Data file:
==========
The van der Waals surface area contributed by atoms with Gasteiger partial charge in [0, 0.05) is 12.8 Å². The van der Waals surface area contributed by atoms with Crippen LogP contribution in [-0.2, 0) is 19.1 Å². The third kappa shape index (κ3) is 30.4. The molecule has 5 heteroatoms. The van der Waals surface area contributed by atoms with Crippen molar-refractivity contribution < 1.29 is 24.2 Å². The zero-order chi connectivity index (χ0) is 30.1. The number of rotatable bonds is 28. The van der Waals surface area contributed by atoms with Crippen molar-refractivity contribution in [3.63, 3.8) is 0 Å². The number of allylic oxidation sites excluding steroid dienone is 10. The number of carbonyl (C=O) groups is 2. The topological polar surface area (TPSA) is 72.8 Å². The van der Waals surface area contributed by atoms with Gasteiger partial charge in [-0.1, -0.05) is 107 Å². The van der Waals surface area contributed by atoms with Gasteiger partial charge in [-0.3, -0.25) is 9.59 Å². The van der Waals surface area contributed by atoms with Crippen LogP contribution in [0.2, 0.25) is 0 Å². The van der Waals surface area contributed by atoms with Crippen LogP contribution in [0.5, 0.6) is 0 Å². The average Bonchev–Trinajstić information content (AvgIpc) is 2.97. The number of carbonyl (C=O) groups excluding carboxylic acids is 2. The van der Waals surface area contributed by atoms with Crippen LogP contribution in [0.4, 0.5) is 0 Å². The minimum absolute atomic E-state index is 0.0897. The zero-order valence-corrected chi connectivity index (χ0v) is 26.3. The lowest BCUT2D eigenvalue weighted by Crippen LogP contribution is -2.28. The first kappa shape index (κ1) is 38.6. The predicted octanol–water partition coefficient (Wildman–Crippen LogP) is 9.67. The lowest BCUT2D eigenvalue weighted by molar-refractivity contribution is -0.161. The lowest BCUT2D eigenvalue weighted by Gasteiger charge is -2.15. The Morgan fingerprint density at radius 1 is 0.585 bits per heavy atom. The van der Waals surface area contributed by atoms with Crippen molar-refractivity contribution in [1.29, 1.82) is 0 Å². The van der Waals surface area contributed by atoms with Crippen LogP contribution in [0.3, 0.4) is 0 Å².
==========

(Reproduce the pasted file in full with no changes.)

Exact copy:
The van der Waals surface area contributed by atoms with Gasteiger partial charge in [0, 0.05) is 12.8 Å². The van der Waals surface area contributed by atoms with Crippen LogP contribution in [-0.2, 0) is 19.1 Å². The third kappa shape index (κ3) is 30.4. The molecule has 5 heteroatoms. The van der Waals surface area contributed by atoms with Crippen molar-refractivity contribution < 1.29 is 24.2 Å². The zero-order chi connectivity index (χ0) is 30.1. The number of rotatable bonds is 28. The van der Waals surface area contributed by atoms with Crippen molar-refractivity contribution in [3.63, 3.8) is 0 Å². The number of allylic oxidation sites excluding steroid dienone is 10. The number of carbonyl (C=O) groups is 2. The topological polar surface area (TPSA) is 72.8 Å². The van der Waals surface area contributed by atoms with Gasteiger partial charge in [-0.1, -0.05) is 107 Å². The van der Waals surface area contributed by atoms with Gasteiger partial charge in [-0.3, -0.25) is 9.59 Å². The van der Waals surface area contributed by atoms with Crippen LogP contribution in [0.2, 0.25) is 0 Å². The van der Waals surface area contributed by atoms with Crippen LogP contribution in [0.5, 0.6) is 0 Å². The average Bonchev–Trinajstić information content (AvgIpc) is 2.97. The number of carbonyl (C=O) groups excluding carboxylic acids is 2. The van der Waals surface area contributed by atoms with Crippen LogP contribution in [0.4, 0.5) is 0 Å². The minimum absolute atomic E-state index is 0.0897. The zero-order valence-corrected chi connectivity index (χ0v) is 26.3. The lowest BCUT2D eigenvalue weighted by Crippen LogP contribution is -2.28. The first kappa shape index (κ1) is 38.6. The predicted octanol–water partition coefficient (Wildman–Crippen LogP) is 9.67. The lowest BCUT2D eigenvalue weighted by molar-refractivity contribution is -0.161. The lowest BCUT2D eigenvalue weighted by Gasteiger charge is -2.15. The Morgan fingerprint density at radius 1 is 0.585 bits per heavy atom. The van der Waals surface area contributed by atoms with Crippen molar-refractivity contribution in [1.29, 1.82) is 0 Å². The van der Waals surface area contributed by atoms with Crippen LogP contribution in [0.3, 0.4) is 0 Å².